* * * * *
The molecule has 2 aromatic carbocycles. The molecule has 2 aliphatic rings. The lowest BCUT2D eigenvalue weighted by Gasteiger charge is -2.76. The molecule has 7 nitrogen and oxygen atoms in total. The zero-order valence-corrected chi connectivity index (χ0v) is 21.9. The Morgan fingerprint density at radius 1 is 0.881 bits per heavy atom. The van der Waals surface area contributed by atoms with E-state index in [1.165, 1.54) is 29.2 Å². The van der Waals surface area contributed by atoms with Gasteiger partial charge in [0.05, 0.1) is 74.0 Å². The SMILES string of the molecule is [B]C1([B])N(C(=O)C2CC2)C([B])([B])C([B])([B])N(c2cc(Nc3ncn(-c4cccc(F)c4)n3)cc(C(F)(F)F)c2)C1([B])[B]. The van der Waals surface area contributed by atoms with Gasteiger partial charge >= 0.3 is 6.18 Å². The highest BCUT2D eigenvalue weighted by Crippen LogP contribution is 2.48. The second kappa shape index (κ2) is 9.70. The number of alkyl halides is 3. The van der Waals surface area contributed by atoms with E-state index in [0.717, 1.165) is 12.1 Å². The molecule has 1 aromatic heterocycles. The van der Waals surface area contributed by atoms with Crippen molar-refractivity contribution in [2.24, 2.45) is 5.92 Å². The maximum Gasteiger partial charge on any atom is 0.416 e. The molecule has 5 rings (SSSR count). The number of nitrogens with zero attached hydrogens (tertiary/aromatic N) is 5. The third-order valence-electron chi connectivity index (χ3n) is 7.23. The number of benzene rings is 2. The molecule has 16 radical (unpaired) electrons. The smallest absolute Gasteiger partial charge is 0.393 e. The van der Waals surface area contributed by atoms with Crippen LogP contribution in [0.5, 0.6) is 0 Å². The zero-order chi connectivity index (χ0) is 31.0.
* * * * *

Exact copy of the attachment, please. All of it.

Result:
The molecule has 2 aromatic carbocycles. The molecule has 2 aliphatic rings. The lowest BCUT2D eigenvalue weighted by Gasteiger charge is -2.76. The molecule has 7 nitrogen and oxygen atoms in total. The zero-order valence-corrected chi connectivity index (χ0v) is 21.9. The Morgan fingerprint density at radius 1 is 0.881 bits per heavy atom. The van der Waals surface area contributed by atoms with E-state index in [1.165, 1.54) is 29.2 Å². The van der Waals surface area contributed by atoms with Gasteiger partial charge in [0.05, 0.1) is 74.0 Å². The SMILES string of the molecule is [B]C1([B])N(C(=O)C2CC2)C([B])([B])C([B])([B])N(c2cc(Nc3ncn(-c4cccc(F)c4)n3)cc(C(F)(F)F)c2)C1([B])[B]. The van der Waals surface area contributed by atoms with Gasteiger partial charge >= 0.3 is 6.18 Å². The highest BCUT2D eigenvalue weighted by Crippen LogP contribution is 2.48. The second kappa shape index (κ2) is 9.70. The number of alkyl halides is 3. The van der Waals surface area contributed by atoms with E-state index in [0.717, 1.165) is 12.1 Å². The molecule has 1 aromatic heterocycles. The van der Waals surface area contributed by atoms with Crippen molar-refractivity contribution in [2.24, 2.45) is 5.92 Å². The maximum Gasteiger partial charge on any atom is 0.416 e. The molecule has 5 rings (SSSR count). The number of nitrogens with zero attached hydrogens (tertiary/aromatic N) is 5. The third-order valence-electron chi connectivity index (χ3n) is 7.23. The number of benzene rings is 2. The molecule has 16 radical (unpaired) electrons. The smallest absolute Gasteiger partial charge is 0.393 e. The van der Waals surface area contributed by atoms with Crippen LogP contribution in [0.5, 0.6) is 0 Å². The zero-order chi connectivity index (χ0) is 31.0.